‘To be a teacher you must learn a lot of knowledge, about every field. When I was in College I learnt Chinese, English Language and Chinese History and I played sport. To be a teacher you must look widely. For me it is not so difficult to be a teacher … and I have children. Now my students are teachers, and I love that they are teachers. They do their job better than me!’

He had recently been studying Chinese History again to teach his own students, and what he was learning was very much on his mind. ‘Chinese must know that China is a very old country with a long history. Many famous people tried to make China stronger. They have failed. Too big. Too many people. No good government. Policy is a most important thing. A lot of Chinese people work harder and harder to make China strong, to progress. They must work harder for our country. Make our country richer. Every Chinese people.

‘Chinese government found the problem in education. Most of the students study only to enter a higher level. When they grow and have to do some job, their abilities are not so good. Our educational rules must change.

‘If the teaching is orderly, regular, consistent, students can learn a lot of things. Teaching methods have changed but not so much I think. If students want to go on they have to study hard, and the teachers must prepare their lessons very carefully. But every year children talk back a little more to their teachers. They have more free time, more things to choose and they lose what is good for them and their futures.

‘In the future I don’t know what will happen. The level of life [standard of living] will improve. This is happening all the time. Such a big change in my lifetime. The important thing is to release students’ abilities, and teach them how to learn to learn. That is the education for the future. But spiritual life may suffer and, and education has two purposes both of which must be respected: the material life and the spiritual life. The spiritual life is what might suffer.’

The key.jpegWhen we arrived at the Nationalities School at Lancang he gripped my arm and pointed at a slogan on a plinth with a huge golden key mounted on it. ‘This is what Deng says: “Education must confront modernization. It must face the world, and it must face the future.” That is what I think too. That is why you are here.’

But the slogans of politics could never do justice to Mr Su and his beliefs as he lived them. They are too abstract and arguments about them and their meaning too arbitrary and ethereal. What he offered, in this instance, was his friendship and his vitality and warmth to a group of foreigners. He was at his finest singing ‘Country Roads’ to a karaoke screen, roaring with laughter, offering toasts, chatting so openly with strangers, magically causing our luggage to appear after it had been left behind hours away on a broken down bus, glowing with pleasure at the obvious success of our contact. One form of his finest anyway. I have no doubt that he was an inspirational and quite firm leader as well. His career and the esteem in which he was held locally attested to that. A great man.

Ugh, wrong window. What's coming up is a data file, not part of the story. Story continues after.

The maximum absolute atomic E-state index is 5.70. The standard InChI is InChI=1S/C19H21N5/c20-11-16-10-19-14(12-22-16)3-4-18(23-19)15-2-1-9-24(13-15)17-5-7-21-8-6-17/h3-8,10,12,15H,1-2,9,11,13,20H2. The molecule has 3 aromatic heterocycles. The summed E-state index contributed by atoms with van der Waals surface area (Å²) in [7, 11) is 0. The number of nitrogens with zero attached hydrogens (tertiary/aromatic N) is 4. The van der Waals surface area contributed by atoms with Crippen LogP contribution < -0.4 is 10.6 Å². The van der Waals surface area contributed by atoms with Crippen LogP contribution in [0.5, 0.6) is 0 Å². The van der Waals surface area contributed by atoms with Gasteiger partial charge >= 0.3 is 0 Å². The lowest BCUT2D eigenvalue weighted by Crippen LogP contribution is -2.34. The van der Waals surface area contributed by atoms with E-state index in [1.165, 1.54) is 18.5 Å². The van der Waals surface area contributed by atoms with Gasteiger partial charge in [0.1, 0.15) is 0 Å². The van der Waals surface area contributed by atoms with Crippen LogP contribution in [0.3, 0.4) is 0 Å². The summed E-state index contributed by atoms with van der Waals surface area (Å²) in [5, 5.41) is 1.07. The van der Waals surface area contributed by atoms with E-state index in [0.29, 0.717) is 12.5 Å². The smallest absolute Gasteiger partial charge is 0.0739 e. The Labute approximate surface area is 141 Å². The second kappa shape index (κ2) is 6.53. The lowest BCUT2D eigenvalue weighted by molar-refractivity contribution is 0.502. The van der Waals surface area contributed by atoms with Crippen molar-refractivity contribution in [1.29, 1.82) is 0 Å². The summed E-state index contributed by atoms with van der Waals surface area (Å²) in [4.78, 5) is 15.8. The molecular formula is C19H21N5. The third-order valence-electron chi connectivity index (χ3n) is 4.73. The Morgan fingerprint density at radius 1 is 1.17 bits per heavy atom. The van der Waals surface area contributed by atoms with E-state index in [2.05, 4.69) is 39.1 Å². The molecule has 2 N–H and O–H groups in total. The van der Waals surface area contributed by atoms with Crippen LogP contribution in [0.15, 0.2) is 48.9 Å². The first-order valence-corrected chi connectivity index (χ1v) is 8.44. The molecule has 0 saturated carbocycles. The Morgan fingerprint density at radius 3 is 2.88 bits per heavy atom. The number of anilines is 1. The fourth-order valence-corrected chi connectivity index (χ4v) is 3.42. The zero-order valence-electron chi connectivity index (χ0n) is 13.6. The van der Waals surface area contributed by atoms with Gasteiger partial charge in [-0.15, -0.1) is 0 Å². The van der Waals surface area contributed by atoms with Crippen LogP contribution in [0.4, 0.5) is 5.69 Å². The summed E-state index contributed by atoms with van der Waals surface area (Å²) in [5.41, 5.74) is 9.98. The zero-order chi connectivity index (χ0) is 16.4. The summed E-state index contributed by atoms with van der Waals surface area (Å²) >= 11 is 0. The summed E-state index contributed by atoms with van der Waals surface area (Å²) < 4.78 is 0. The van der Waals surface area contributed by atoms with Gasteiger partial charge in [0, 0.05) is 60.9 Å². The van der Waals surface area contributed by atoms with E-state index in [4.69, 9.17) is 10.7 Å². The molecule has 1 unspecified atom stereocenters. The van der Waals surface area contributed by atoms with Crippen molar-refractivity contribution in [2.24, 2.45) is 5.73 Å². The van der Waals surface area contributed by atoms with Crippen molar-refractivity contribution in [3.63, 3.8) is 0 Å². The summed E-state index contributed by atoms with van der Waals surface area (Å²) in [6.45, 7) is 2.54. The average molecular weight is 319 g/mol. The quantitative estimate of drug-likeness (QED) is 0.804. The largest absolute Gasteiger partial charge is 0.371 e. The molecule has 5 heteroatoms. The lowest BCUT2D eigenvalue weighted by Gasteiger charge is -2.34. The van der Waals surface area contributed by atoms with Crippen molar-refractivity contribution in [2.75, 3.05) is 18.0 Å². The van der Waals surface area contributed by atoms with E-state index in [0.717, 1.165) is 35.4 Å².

He left us at Jing Hong. We had drunk some whiskey together the night before to say farewell because he was leaving for the long drive back to Mojiang very early in the morning. But when we woke up on the rock hard beds we thought we would like to say goodbye once more. So I pulled a jacket on over my pyjamas and stuck my feet into my boots and we went down to the foyer. We waited for an hour and half before he appeared beaming. ‘Ah good sleep. Good sleep.’ As well as a great man, a human being, one of us.Mr Su B.jpeg

 

THE MADMAN

countryside 1.jpegIt didn’t take very long to get out of Kunming. Because all time in China is synchronized to Beijing time, it was very early and the sun appeared to be struggling to rise. When it did we were looking at a highway that will eventually, soon, link Bangkok with Beijing and the vivid yellow flowers of rape crops. We passed endless streams of light blue trucks carrying lignite, hard black coal, and timber and minibuses packed with passengers and their luggage. The haze turned out not be the mists of early morning, but smoke coming from a rack of coal-burning power stations set back into the hills on the right. Every so often there were villages with cultivated fields jammed hard up against their walls. The most majestic buildings were white- and blue-tiled petrol stations, decorated in gold.

It was still twilight when we stopped. We were not yet in the bush but we were in the country. The prosperity of Kunming was behind us. I got out of the bus and wandered over to a statue on a large column. I asked Mr Huang who it was. He told me but I can’t remember, not a figure from the 20th century I gathered. Street sweepers were busy collecting rubbish into piles, and the shops were just opening. These shops sold the essentials of life — piles of bottled soft drink and water stacked in tiers, cigarettes, salt and pepper, slabs of tofu, toothpaste, small packets of tissues and sacks of rice. Bowls of broth with noodles were available for those who wanted to eat out for breakfast.